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Researchers get milestone in finding  TB cure


Researchers get milestone in finding  TB cure

TB patient research reveals nearing cure

TB patient research reveals nearing cure

Researchers from the University of Warwick in the United Kingdom have discovered a new enzyme structure in the bacteria Mycobacterium tuberculosis (Mtb) that causes TB, which they say could help them to design unique drugs to fight the disease.

A team of researchers led by Dr. Elizabeth Fullam, has revealed that the discovery of the structure of the enzyme N-acetylglucosamine-6-phosphate deacetylase (NagA) will enable scientists to inhibit this critical pathway and kill TB.

Whereas translating the findings of the study into actual drugs might take some years, they represent good news for millions of people in Uganda and several other countries that are battling the scourge of TB.

According to the 2015 Uganda National Tuberculosis Prevalence Survey, some 90,000 tuberculosis cases are registered every year. The 2016 Global Tuberculosis Report also found that only 43,736 TB cases (49%) were identified in Uganda in 2015.

TB causes more deaths than any other infectious disease, including from HIV and malaria. In 2016 there were 10.4 million new cases of TB and 1.7 million people died. The rise in cases of TB that are resistant to the current therapies that are available means that there is an urgent need to develop new TB therapeutics.

Scientists note that Mtb, the bacteria that causes TB is a highly unique organism that is enclosed within a distinctive cell wall comprised of unusual sugars and lipids which protect the bacteria from the host environment.

Researchers argue that knowledge of the chemical environment including the enzymes, could help them to design drugs that can disrupt the cell wall leading to the death of the bacteria.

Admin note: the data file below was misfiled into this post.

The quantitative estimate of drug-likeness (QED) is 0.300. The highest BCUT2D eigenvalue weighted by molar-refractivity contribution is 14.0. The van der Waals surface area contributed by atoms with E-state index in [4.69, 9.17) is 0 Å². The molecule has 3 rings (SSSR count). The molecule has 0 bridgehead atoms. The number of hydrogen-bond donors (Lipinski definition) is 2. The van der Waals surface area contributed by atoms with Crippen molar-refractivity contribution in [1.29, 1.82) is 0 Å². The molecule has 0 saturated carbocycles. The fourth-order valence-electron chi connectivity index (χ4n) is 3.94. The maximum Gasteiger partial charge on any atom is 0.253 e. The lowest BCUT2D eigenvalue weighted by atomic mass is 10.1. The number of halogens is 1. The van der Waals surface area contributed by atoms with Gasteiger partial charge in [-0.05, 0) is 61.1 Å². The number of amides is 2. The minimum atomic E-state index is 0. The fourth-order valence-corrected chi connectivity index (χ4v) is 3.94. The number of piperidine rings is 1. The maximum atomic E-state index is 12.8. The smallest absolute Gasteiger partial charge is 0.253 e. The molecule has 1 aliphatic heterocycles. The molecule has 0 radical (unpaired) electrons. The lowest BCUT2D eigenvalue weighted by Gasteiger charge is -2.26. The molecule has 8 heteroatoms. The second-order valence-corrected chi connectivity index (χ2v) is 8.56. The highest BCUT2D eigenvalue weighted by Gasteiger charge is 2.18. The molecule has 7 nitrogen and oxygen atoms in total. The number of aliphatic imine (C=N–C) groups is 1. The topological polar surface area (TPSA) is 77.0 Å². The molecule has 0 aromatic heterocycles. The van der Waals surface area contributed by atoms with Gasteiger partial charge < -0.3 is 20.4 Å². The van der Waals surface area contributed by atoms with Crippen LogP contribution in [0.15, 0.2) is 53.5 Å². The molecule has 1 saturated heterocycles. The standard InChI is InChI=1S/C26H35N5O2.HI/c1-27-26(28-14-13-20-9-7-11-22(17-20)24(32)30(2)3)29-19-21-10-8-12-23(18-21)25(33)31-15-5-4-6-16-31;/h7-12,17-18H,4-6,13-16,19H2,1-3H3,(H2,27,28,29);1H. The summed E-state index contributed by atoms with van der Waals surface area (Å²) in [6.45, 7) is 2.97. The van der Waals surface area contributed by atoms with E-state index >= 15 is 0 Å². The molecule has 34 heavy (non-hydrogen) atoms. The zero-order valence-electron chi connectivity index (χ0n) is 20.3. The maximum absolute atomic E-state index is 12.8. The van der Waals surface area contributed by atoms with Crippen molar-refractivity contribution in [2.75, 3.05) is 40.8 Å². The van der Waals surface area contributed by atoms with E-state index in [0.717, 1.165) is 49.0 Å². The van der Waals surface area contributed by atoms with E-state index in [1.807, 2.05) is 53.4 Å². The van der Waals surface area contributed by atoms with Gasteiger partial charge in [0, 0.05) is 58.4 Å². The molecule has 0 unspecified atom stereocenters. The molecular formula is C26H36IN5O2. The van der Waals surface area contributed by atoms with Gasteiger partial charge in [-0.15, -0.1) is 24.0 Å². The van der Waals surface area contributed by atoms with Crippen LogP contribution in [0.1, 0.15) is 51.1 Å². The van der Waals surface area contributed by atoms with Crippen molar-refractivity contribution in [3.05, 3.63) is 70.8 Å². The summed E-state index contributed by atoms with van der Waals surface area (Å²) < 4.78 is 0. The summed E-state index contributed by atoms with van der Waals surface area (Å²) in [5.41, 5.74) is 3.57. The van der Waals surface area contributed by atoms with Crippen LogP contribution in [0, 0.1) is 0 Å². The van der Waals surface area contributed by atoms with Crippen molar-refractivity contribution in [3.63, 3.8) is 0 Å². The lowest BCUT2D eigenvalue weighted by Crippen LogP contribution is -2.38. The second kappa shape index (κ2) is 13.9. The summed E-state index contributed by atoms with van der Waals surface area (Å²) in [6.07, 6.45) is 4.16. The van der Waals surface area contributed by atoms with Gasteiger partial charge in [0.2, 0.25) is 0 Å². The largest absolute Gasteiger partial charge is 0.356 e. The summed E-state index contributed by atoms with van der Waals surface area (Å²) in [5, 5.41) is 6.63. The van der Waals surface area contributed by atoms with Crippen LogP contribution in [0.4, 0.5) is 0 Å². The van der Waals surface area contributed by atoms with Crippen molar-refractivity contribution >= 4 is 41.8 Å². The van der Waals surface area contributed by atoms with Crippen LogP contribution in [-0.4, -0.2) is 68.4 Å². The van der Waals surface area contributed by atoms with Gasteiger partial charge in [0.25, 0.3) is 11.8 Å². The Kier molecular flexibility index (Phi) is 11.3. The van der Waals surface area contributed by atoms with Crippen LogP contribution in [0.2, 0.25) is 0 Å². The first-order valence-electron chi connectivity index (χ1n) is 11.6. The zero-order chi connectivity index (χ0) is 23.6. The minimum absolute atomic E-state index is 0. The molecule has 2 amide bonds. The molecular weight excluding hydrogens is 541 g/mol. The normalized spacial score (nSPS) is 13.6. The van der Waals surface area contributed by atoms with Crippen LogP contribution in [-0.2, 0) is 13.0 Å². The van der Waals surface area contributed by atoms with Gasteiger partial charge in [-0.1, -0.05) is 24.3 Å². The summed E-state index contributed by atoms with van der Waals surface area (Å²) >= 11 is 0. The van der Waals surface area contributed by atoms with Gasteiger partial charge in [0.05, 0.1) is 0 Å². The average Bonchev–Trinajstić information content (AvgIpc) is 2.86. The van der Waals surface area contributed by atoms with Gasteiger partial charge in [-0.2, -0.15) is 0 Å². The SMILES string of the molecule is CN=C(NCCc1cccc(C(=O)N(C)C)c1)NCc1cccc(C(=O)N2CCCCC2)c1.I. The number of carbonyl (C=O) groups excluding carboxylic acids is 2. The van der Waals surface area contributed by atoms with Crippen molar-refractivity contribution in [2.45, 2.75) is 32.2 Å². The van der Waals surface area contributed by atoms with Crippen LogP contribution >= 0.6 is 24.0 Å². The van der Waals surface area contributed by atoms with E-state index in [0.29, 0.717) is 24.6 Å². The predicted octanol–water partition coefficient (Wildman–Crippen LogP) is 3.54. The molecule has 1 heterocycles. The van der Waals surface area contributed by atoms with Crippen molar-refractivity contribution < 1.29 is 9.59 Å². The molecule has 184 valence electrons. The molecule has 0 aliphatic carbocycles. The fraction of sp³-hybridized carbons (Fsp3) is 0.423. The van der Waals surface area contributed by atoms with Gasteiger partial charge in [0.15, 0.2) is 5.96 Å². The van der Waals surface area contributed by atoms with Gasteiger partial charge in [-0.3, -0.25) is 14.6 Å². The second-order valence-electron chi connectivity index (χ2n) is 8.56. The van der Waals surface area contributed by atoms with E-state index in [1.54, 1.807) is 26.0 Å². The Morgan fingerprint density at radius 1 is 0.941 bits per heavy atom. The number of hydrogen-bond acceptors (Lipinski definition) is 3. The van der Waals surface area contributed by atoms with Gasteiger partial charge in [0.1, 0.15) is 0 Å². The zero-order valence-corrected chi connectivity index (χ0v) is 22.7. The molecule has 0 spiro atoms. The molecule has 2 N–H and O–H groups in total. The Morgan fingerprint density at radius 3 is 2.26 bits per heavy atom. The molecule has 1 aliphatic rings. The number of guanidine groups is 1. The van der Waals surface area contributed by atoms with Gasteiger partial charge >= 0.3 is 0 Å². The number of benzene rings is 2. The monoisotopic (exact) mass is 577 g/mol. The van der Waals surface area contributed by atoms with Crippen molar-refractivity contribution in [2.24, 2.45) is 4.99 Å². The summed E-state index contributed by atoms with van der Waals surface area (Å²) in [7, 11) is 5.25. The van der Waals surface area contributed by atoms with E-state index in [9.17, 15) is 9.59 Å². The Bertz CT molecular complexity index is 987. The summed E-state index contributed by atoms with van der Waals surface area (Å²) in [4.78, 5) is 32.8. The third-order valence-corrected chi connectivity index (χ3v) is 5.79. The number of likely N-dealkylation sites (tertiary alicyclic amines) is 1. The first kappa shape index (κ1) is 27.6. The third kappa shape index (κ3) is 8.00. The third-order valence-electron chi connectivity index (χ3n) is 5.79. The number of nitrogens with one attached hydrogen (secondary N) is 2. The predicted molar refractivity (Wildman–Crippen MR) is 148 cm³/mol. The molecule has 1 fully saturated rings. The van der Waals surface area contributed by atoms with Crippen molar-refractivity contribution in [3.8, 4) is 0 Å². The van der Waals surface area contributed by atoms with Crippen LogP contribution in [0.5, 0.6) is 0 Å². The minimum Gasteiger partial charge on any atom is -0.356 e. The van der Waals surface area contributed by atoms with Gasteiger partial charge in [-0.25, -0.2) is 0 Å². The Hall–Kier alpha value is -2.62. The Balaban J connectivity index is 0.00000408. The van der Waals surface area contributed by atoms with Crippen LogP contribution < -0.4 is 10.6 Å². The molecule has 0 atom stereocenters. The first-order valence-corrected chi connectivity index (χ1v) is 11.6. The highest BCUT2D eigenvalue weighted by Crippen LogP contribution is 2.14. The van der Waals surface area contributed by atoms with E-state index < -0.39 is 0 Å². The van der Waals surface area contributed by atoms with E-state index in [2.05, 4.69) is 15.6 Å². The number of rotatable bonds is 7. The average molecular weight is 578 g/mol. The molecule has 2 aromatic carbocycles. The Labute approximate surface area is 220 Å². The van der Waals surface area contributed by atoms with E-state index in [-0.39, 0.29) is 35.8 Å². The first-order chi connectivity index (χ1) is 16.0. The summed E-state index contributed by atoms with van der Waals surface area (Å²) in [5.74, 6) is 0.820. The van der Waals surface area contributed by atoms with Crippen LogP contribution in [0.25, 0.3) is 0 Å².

The researchers used highly powerful X-ray facilities at the Diamond Light Source, Harwell, that provided detailed molecular insights into how the NagA enzyme generates important precursors that are involved in Mtb cell wall biosynthesis and metabolism.

Dr Fullam, who is a Sir Henry Dale Fellow at the University of Warwick’s School of Life Sciences, said: “Tuberculosis is a major global health problem and the current drugs that we use today are over 40 years old. It is therefore vital that we discover new therapeutic agents to combat TB.

In our studies, we have investigated the role of an enzyme in Mtb called NagA. This enzyme is a promising drug target as it is at a crucial metabolic chokepoint in Mtb. This means that a molecule that stops the enzyme from working would be an effective strategy for a drug and therefore it is critical to understand its function.

She added: “Our group has identified a weak point within this protein that we can target and will now enable us to design specific molecules to block its function.”



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